A HOUSING association has started work on a £1.2million programme which will see hundreds of its existing properties receiving upgrades.

Durham Aged Mineworkers’ Homes Association (DAMHA) has started its 2022/23 planned maintenance programme which will see hundreds of homes across the area having some sort of work undertaken.

This will include:

• The installation of new, UPVC double-glazed windows at 50 homes;

• Boiler and/or fires replaced at 96 homes;

• 200 new doors fitted at around 110 properties;

• New kitchens fitted at 62 homes.

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The works will be carried out in areas such as Durham, Sunderland, and Seaham.

Among the residents who have already benefited from this work include people living in the aged miners’ homes in West Cornforth. They had new windows and doors fitted.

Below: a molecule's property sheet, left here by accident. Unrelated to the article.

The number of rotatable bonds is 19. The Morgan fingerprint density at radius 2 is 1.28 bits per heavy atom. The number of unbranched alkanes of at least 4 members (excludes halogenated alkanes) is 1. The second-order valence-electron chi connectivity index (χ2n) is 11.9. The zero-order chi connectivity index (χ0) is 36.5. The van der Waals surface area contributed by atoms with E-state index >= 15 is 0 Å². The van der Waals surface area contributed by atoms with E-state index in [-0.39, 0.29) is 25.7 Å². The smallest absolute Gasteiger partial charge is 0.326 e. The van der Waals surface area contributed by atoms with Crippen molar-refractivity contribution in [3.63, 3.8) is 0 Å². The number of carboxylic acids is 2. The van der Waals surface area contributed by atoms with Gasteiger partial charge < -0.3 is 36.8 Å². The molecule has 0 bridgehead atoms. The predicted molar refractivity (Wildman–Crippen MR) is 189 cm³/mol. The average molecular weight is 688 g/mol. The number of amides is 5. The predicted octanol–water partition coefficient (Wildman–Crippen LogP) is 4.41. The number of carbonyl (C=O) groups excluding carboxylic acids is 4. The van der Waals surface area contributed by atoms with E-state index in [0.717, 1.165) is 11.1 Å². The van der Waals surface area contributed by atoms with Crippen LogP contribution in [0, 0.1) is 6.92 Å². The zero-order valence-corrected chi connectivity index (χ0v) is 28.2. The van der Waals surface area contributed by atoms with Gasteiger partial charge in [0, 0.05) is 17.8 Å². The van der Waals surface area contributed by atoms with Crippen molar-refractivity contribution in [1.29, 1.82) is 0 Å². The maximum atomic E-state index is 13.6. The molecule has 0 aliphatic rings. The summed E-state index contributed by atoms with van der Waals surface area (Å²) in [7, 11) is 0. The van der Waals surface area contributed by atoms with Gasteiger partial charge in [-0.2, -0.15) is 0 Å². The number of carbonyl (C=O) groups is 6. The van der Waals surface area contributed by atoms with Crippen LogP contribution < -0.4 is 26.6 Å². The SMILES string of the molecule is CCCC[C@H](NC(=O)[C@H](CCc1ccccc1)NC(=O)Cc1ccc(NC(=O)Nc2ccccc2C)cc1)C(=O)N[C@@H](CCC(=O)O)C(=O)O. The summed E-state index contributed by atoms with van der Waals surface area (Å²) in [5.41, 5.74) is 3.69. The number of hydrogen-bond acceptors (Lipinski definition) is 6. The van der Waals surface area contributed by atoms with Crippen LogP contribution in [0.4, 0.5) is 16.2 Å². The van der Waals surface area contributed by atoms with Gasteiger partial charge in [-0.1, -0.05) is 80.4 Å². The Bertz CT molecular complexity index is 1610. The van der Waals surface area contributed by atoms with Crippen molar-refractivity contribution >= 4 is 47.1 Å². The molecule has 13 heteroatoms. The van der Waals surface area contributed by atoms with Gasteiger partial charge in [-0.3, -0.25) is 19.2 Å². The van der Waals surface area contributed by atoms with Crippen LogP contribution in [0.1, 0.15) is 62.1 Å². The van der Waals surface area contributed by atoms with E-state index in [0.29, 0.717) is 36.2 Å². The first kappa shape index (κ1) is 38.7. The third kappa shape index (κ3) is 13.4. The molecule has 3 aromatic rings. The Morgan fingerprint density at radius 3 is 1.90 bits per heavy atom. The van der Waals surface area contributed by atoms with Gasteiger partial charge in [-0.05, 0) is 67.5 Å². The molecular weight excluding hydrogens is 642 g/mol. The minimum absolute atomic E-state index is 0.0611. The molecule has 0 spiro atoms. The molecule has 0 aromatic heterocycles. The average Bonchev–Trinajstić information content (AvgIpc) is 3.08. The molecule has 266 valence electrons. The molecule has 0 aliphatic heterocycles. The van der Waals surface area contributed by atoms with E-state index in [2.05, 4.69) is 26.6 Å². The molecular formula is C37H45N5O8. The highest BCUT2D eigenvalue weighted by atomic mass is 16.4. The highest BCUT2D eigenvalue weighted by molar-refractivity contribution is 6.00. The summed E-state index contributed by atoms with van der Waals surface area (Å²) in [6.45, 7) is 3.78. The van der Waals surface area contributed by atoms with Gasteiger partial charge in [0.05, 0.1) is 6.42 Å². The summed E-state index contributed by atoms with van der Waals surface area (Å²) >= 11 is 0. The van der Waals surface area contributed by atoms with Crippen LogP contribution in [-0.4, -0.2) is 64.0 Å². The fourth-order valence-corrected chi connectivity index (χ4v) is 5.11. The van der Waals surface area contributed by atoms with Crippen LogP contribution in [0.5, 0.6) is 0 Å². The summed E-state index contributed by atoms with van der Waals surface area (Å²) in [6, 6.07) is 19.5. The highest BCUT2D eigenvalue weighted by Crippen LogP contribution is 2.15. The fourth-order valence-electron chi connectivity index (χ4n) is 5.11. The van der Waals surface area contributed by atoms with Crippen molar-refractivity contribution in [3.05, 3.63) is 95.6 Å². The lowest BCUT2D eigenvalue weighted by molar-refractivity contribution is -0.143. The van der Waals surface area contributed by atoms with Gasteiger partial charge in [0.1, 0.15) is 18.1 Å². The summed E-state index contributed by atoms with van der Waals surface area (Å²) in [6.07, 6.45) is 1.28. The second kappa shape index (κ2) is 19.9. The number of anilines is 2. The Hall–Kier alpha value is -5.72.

Tom Dunn, who is the Residents’ Representatives for the homes at West Cornforth, said: “The old windows used to let the draught in, so everyone is really happy with the new ones.

“DAMHA made sure we were involved throughout the process, and they even changed the style of doors when we requested because we wanted ones which were frosted, and not clear, for security reasons.”

DAMHA’s rolling planned maintenance programme is required to ensure its properties, some of which are 100 years old, meet national housing standards.

DAMHA Chief Executive Paul Mullis said: “During the past couple of years, due to the pandemic, it has been difficult to obtain certain materials due to supply and demand issues, but we have continued to carry out work to improve our existing homes despite of this.

“Our latest programme is one of the biggest in terms of investment, and it will benefit hundreds of residents living in our homes.

“Even though we continue to build high quality, modern new homes, we never lose sight of the fact that the vast majority of our housing stock is much older, so it’s important that we continually carry out modernisation work.

“This is particularly vital when it helps to improve the energy efficiency of our homes in these times of high energy prices and overall high cost of living.”

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